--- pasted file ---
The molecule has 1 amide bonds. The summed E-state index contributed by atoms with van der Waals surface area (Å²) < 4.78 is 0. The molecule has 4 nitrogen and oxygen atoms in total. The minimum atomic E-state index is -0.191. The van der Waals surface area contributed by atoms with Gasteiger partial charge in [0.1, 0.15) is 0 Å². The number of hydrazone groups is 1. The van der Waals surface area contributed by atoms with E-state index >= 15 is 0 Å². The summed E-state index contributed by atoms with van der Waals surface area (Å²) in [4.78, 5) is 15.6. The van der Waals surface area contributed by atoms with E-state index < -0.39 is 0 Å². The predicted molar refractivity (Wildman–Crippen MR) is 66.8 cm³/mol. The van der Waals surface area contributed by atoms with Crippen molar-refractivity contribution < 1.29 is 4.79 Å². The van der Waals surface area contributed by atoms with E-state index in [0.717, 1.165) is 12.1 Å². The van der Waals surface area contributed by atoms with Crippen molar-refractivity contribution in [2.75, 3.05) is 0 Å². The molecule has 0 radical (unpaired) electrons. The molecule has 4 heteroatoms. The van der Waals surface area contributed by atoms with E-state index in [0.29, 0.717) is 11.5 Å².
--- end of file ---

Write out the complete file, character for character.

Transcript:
The molecule has 1 amide bonds. The summed E-state index contributed by atoms with van der Waals surface area (Å²) < 4.78 is 0. The molecule has 4 nitrogen and oxygen atoms in total. The minimum atomic E-state index is -0.191. The van der Waals surface area contributed by atoms with Gasteiger partial charge in [0.1, 0.15) is 0 Å². The number of hydrazone groups is 1. The van der Waals surface area contributed by atoms with E-state index >= 15 is 0 Å². The summed E-state index contributed by atoms with van der Waals surface area (Å²) in [4.78, 5) is 15.6. The van der Waals surface area contributed by atoms with E-state index < -0.39 is 0 Å². The predicted molar refractivity (Wildman–Crippen MR) is 66.8 cm³/mol. The van der Waals surface area contributed by atoms with Crippen molar-refractivity contribution < 1.29 is 4.79 Å². The van der Waals surface area contributed by atoms with E-state index in [0.717, 1.165) is 12.1 Å². The van der Waals surface area contributed by atoms with Crippen molar-refractivity contribution in [2.75, 3.05) is 0 Å². The molecule has 0 radical (unpaired) electrons. The molecule has 4 heteroatoms. The van der Waals surface area contributed by atoms with E-state index in [0.29, 0.717) is 11.5 Å².